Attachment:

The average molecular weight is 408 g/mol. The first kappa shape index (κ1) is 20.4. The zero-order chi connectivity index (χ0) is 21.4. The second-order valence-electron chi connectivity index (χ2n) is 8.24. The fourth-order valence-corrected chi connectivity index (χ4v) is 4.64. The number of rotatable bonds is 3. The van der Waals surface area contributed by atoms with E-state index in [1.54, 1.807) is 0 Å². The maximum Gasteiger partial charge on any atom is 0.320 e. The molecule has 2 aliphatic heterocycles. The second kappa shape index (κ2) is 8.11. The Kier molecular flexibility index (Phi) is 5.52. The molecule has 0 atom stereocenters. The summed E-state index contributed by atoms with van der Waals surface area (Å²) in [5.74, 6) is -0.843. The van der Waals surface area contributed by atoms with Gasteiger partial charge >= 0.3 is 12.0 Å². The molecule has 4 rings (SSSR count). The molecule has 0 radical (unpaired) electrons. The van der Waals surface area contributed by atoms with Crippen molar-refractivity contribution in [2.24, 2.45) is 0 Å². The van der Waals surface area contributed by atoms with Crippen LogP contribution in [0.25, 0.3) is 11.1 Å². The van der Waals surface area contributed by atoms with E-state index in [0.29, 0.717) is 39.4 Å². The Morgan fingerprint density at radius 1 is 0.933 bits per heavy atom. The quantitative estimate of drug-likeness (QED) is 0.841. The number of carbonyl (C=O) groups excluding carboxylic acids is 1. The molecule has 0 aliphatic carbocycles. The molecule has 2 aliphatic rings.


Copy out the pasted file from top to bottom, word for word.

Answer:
The average molecular weight is 408 g/mol. The first kappa shape index (κ1) is 20.4. The zero-order chi connectivity index (χ0) is 21.4. The second-order valence-electron chi connectivity index (χ2n) is 8.24. The fourth-order valence-corrected chi connectivity index (χ4v) is 4.64. The number of rotatable bonds is 3. The van der Waals surface area contributed by atoms with E-state index in [1.54, 1.807) is 0 Å². The maximum Gasteiger partial charge on any atom is 0.320 e. The molecule has 2 aliphatic heterocycles. The second kappa shape index (κ2) is 8.11. The Kier molecular flexibility index (Phi) is 5.52. The molecule has 0 atom stereocenters. The summed E-state index contributed by atoms with van der Waals surface area (Å²) in [5.74, 6) is -0.843. The van der Waals surface area contributed by atoms with Gasteiger partial charge >= 0.3 is 12.0 Å². The molecule has 4 rings (SSSR count). The molecule has 0 radical (unpaired) electrons. The van der Waals surface area contributed by atoms with Crippen molar-refractivity contribution in [2.24, 2.45) is 0 Å². The van der Waals surface area contributed by atoms with Crippen LogP contribution in [0.25, 0.3) is 11.1 Å². The van der Waals surface area contributed by atoms with E-state index in [0.29, 0.717) is 39.4 Å². The Morgan fingerprint density at radius 1 is 0.933 bits per heavy atom. The quantitative estimate of drug-likeness (QED) is 0.841. The number of carbonyl (C=O) groups excluding carboxylic acids is 1. The molecule has 0 aliphatic carbocycles. The molecule has 2 aliphatic rings.